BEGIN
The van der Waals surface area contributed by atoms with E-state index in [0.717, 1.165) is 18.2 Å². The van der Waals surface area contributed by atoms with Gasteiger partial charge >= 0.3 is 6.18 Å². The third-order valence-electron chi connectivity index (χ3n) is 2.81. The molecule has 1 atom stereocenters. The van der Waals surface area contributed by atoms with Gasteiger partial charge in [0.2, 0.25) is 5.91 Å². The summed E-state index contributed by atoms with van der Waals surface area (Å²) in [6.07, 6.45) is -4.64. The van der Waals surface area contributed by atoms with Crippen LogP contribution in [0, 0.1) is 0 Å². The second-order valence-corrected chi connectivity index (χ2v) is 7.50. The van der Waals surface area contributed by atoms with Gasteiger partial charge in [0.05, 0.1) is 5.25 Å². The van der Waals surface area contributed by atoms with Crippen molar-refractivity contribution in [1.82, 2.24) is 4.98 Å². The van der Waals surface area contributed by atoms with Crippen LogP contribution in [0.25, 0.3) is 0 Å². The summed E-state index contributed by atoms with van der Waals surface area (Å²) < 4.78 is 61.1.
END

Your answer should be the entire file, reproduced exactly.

The van der Waals surface area contributed by atoms with E-state index in [0.717, 1.165) is 18.2 Å². The van der Waals surface area contributed by atoms with Gasteiger partial charge >= 0.3 is 6.18 Å². The third-order valence-electron chi connectivity index (χ3n) is 2.81. The molecule has 1 atom stereocenters. The van der Waals surface area contributed by atoms with Gasteiger partial charge in [0.2, 0.25) is 5.91 Å². The summed E-state index contributed by atoms with van der Waals surface area (Å²) in [6.07, 6.45) is -4.64. The van der Waals surface area contributed by atoms with Crippen LogP contribution in [0, 0.1) is 0 Å². The second-order valence-corrected chi connectivity index (χ2v) is 7.50. The van der Waals surface area contributed by atoms with Gasteiger partial charge in [0.05, 0.1) is 5.25 Å². The van der Waals surface area contributed by atoms with Crippen molar-refractivity contribution in [1.82, 2.24) is 4.98 Å². The van der Waals surface area contributed by atoms with Crippen LogP contribution in [0.25, 0.3) is 0 Å². The summed E-state index contributed by atoms with van der Waals surface area (Å²) < 4.78 is 61.1.